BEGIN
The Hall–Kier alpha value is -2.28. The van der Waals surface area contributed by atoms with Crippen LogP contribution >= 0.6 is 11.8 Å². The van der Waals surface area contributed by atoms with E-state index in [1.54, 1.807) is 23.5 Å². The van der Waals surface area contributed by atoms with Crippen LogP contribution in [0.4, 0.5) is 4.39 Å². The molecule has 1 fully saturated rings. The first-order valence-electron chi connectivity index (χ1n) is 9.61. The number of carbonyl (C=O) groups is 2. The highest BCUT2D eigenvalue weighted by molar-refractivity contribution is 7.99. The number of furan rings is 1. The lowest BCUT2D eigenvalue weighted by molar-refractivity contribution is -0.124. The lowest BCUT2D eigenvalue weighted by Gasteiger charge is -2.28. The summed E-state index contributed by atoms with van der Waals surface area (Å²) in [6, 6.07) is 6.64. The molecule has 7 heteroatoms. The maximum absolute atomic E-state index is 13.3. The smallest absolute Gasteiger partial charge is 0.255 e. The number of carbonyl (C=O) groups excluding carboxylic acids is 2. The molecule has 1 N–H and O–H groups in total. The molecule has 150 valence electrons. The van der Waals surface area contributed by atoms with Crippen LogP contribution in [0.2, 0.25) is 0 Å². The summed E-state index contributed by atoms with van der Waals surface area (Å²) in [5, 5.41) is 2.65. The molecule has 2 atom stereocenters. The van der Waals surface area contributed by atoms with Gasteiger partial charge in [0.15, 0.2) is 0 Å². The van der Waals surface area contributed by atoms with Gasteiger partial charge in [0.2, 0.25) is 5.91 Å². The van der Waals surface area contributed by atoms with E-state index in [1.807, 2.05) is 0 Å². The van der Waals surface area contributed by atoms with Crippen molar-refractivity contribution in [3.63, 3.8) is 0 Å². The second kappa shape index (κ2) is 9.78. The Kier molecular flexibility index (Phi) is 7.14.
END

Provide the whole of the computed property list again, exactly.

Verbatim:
The Hall–Kier alpha value is -2.28. The van der Waals surface area contributed by atoms with Crippen LogP contribution >= 0.6 is 11.8 Å². The van der Waals surface area contributed by atoms with E-state index in [1.54, 1.807) is 23.5 Å². The van der Waals surface area contributed by atoms with Crippen LogP contribution in [0.4, 0.5) is 4.39 Å². The molecule has 1 fully saturated rings. The first-order valence-electron chi connectivity index (χ1n) is 9.61. The number of carbonyl (C=O) groups is 2. The highest BCUT2D eigenvalue weighted by molar-refractivity contribution is 7.99. The number of furan rings is 1. The lowest BCUT2D eigenvalue weighted by molar-refractivity contribution is -0.124. The lowest BCUT2D eigenvalue weighted by Gasteiger charge is -2.28. The summed E-state index contributed by atoms with van der Waals surface area (Å²) in [6, 6.07) is 6.64. The molecule has 7 heteroatoms. The maximum absolute atomic E-state index is 13.3. The smallest absolute Gasteiger partial charge is 0.255 e. The number of carbonyl (C=O) groups excluding carboxylic acids is 2. The molecule has 1 N–H and O–H groups in total. The molecule has 150 valence electrons. The van der Waals surface area contributed by atoms with Crippen LogP contribution in [0.2, 0.25) is 0 Å². The summed E-state index contributed by atoms with van der Waals surface area (Å²) in [5, 5.41) is 2.65. The molecule has 2 atom stereocenters. The van der Waals surface area contributed by atoms with Gasteiger partial charge in [0.15, 0.2) is 0 Å². The van der Waals surface area contributed by atoms with Gasteiger partial charge in [0.2, 0.25) is 5.91 Å². The van der Waals surface area contributed by atoms with E-state index in [1.807, 2.05) is 0 Å². The van der Waals surface area contributed by atoms with Crippen molar-refractivity contribution in [3.63, 3.8) is 0 Å². The second kappa shape index (κ2) is 9.78. The Kier molecular flexibility index (Phi) is 7.14.